06 Jul
image of Casio EXILIM ZOOM EX-Z1000

Casio EX-Z1000

Just when you thought the megapixel war was over, the Casio EXILIM ZOOM EX-Z1000 offers a whopping 10 megapixel resolution from a 1/1.8″-type CCD sensor, coupled to Casio’s proprietary EXILIM Engine image processor. Sensitivity ranges from ISO 100 to 400 equivalent by default, with the ability to extend to ISO 800 in “Anti-Shake” mode. Casio’s non-mechanical Anti-Shake increases sensitivity, and hence shutter speed, at the expense of image noise and/or reduced image detail. Finally, the camera’s sensitivity maxes out at ISO 3200 equivalent in the “High Sensitivity” Best Shot mode. Certainly, at 1/1.8″ the EX-Z1000’s sensor is a bit larger than those in many digicams, but still significantly smaller than any DSLR sensor. Still, it offers image resolution and a maximum sensitivity that not many DSLRs exceed.

The Casio EX-Z1000 couples its sensor to an EXILIM-branded 3x optical zoom lens with a fairly standard equivalent focal length range of 38 to 114mm — a moderate wide angle to a moderate telephoto. There’s no optical viewfinder, so images are framed on the camera’s LCD display — which is larger and has higher resolution than most at 2.8 inches and 230,400 pixels. Curiously, the LCD display has a 14:9 aspect ratio — which doesn’t perfectly match up with any of the aspect ratios offered by the imager, although it is fairly close to the 3:2 mode.

Images are stored on Secure Digital or MultiMediaCards, while 8MB of built-in memory will let you try the Casio EX-Z1000 out when you open the box — and little else. With a maximum file size of around 4.2MB, you’ll probably only fit a single shot at maximum resolution / minimum compression in the built in memory — so expect to buy a high capacity flash card along with the camera.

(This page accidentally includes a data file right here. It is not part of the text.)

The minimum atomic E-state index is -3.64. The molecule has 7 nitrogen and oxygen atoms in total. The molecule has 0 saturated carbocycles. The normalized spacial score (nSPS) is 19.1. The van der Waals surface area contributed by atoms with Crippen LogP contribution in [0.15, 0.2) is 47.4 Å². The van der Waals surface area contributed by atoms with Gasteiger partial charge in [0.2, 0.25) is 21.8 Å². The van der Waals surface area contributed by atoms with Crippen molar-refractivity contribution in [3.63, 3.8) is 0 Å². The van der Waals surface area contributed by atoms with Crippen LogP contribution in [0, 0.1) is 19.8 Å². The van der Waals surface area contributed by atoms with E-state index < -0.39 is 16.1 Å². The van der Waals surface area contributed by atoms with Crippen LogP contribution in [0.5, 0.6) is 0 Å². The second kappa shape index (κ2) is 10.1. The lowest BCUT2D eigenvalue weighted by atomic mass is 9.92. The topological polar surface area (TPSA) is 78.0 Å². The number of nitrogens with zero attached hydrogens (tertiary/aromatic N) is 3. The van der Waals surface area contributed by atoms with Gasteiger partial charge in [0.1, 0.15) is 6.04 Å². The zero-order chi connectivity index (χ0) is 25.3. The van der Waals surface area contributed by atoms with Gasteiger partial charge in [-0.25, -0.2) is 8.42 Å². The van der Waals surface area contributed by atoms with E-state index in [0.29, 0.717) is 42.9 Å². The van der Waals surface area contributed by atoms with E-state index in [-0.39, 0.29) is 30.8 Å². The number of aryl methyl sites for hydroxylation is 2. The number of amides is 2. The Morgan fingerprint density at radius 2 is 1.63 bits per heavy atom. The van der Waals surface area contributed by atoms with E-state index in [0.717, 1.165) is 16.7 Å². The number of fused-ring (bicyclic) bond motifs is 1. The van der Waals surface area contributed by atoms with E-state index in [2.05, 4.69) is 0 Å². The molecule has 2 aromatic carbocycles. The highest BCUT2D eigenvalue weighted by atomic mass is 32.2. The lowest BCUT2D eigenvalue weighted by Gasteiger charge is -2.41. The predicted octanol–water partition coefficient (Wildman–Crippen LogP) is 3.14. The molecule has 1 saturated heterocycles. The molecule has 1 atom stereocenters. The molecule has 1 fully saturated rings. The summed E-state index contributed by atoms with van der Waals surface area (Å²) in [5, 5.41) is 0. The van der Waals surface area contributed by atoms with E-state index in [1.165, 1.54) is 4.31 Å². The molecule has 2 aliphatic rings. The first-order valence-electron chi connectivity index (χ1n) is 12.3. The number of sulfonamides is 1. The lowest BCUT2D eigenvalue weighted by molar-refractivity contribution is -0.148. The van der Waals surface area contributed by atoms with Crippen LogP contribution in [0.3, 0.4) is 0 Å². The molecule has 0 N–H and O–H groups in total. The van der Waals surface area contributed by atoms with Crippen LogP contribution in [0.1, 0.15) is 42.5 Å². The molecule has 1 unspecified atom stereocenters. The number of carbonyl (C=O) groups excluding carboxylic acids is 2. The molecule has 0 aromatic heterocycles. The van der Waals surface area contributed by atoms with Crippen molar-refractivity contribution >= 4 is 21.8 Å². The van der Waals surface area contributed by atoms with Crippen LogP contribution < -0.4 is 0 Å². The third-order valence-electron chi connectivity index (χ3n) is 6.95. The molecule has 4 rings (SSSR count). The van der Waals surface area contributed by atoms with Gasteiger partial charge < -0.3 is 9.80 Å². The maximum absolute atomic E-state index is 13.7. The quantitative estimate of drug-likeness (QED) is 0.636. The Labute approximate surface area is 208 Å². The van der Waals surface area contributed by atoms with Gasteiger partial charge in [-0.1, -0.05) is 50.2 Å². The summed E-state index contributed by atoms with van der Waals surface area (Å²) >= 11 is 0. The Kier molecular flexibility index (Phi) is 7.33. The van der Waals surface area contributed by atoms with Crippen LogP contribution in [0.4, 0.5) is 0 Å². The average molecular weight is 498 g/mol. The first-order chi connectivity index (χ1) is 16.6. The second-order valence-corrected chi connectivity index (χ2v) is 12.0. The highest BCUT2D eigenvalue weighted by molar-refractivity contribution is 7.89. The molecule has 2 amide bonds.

Power comes from an NP-40 Lithium Ion rechargeable battery which is included in the Casio EX-Z1000 bundle, and should be good for capturing 360 still images or a little over three hours of movies, or for a generous 13 hours of reviewing still images. Connectivity is via an included camera cradle, and consists of both video output (type unspecified), and USB 2.0 Full Speed connectivity — not to be confused with the USB 2.0 High Speed offered by many cameras these days (Full Speed is only 12Mbits per second, while High Speed is capable of 480Mbits per second).

The Casio EX-Z1000 also offers a few more unusual features. A “Rapid Flash” function allows up to three shots per second, where most cameras require much longer to recharge the flash strobe; but note that the speed comes at the expense of a 50% reduction in flash range in this mode. What Casio is calling a “Zoom Continuous Shutter mode” allows the user to see both a wide-angle and cropped “telephoto” shot on screen at once, and to capture both at the same time with a single press of the shutter button. A Quick Zoom function on the Casio EX-Z1000 allows you to return the camera to a preset zoom level with a single button press. Finally, a “Revive Shot” mode is designed for taking images of faded photo prints, and attempts to restore the faded colors.

The Casio Exilim EX-Z1000 hit U.S. stores priced at $399.99 in June 2006.

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Posted by on July 6, 2011 in cameras


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